One of the things that I’m learning – and which I will undoubtedly write about more at a later point – is how different a live presentation like this looks on a TV-sized monitor compared with a cinema screen. That difference impacts enormously on the pace of cuts and the framing of each shot, with a larger number of wider shots than would be expected for contemporary television. So it is essential to keep in mind that this is not television, and it’s not a movie, but it’s a hybrid of theatre and cinema that – I am convinced – has enormous creative potential.
In the interval we are giving everyone a 10-minute break before Suzy Klein intros a second film, about the design of the show, and sets up further interviews. And then we were back into the world of 1399, which I felt unfolded wonderfully on the screen. Shot after shot felt just ‘right’ – although even as I write this I am worrying whether saying such things will somehow jinx tomorrow evening. By the end, director Greg Doran and I were both of us sitting in the OB truck applauding the screens along with the theatre audience.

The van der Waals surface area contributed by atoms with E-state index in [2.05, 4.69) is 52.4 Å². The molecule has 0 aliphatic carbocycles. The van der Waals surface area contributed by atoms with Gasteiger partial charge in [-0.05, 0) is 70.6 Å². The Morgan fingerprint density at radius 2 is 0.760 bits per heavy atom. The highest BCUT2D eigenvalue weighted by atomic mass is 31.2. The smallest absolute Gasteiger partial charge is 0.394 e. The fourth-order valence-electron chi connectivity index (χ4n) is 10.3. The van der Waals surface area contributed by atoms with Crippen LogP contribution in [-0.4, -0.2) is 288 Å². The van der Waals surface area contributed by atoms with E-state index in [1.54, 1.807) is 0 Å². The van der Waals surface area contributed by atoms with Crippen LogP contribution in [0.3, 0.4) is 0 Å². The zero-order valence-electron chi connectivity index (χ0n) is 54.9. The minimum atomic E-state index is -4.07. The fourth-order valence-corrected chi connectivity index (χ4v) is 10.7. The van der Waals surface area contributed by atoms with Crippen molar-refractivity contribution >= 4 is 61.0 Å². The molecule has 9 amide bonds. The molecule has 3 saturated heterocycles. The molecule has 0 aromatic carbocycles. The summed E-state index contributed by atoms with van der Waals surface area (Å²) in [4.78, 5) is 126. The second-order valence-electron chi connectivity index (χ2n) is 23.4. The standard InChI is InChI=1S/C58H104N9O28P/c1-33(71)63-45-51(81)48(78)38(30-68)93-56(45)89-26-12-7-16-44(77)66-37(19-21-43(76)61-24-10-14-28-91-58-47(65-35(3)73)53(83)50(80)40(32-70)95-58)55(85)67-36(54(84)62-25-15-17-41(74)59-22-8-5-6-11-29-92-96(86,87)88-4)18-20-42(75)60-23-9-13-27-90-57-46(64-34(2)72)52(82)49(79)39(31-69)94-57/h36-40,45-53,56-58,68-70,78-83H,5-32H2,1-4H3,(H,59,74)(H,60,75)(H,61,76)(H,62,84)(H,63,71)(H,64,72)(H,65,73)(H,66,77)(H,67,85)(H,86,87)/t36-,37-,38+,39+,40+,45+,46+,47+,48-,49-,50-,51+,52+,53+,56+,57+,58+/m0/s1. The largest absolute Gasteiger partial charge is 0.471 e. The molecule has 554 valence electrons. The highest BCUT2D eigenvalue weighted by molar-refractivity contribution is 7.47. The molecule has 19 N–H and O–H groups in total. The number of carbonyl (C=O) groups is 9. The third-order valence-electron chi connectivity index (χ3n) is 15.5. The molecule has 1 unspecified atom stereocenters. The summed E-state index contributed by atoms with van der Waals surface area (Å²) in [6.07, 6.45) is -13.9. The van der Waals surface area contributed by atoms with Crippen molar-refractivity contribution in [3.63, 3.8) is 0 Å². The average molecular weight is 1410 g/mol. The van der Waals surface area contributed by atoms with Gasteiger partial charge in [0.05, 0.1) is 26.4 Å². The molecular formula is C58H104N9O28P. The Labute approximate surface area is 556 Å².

Perhaps you can tell how busy it is from the fact that I don’t have a moment to post… notes to follow once we’re through the camera rehearsal this afternoon.
It was Orson Welles who said (something like) making a movie was like playing with the biggest train set in the world. Although we’re not on that scale, the production unit will be 50+ and there’s a lot of hi-tech kit here now. And of course it’s thrilling to see it all come together, with a host of immensely experienced professionals doing what they know.